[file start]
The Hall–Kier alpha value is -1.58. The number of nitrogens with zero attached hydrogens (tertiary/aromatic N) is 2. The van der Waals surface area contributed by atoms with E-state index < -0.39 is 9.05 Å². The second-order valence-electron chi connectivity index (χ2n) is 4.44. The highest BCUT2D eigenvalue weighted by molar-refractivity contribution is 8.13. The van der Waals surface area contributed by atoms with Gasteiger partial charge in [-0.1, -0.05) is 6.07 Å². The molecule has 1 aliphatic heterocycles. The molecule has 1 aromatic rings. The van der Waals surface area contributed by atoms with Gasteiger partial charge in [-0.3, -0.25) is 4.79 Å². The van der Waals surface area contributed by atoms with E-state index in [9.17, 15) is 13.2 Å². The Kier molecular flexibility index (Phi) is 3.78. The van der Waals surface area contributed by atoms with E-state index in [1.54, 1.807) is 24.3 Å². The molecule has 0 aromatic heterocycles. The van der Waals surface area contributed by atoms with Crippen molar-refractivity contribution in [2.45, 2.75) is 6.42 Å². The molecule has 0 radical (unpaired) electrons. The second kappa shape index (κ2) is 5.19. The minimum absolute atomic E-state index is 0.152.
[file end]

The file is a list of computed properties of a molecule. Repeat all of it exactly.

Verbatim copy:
The Hall–Kier alpha value is -1.58. The number of nitrogens with zero attached hydrogens (tertiary/aromatic N) is 2. The van der Waals surface area contributed by atoms with E-state index < -0.39 is 9.05 Å². The second-order valence-electron chi connectivity index (χ2n) is 4.44. The highest BCUT2D eigenvalue weighted by molar-refractivity contribution is 8.13. The van der Waals surface area contributed by atoms with Gasteiger partial charge in [-0.1, -0.05) is 6.07 Å². The molecule has 1 aliphatic heterocycles. The molecule has 1 aromatic rings. The van der Waals surface area contributed by atoms with Gasteiger partial charge in [-0.3, -0.25) is 4.79 Å². The van der Waals surface area contributed by atoms with E-state index in [9.17, 15) is 13.2 Å². The Kier molecular flexibility index (Phi) is 3.78. The van der Waals surface area contributed by atoms with E-state index in [1.54, 1.807) is 24.3 Å². The molecule has 0 aromatic heterocycles. The van der Waals surface area contributed by atoms with Crippen molar-refractivity contribution in [2.45, 2.75) is 6.42 Å². The molecule has 0 radical (unpaired) electrons. The second kappa shape index (κ2) is 5.19. The minimum absolute atomic E-state index is 0.152.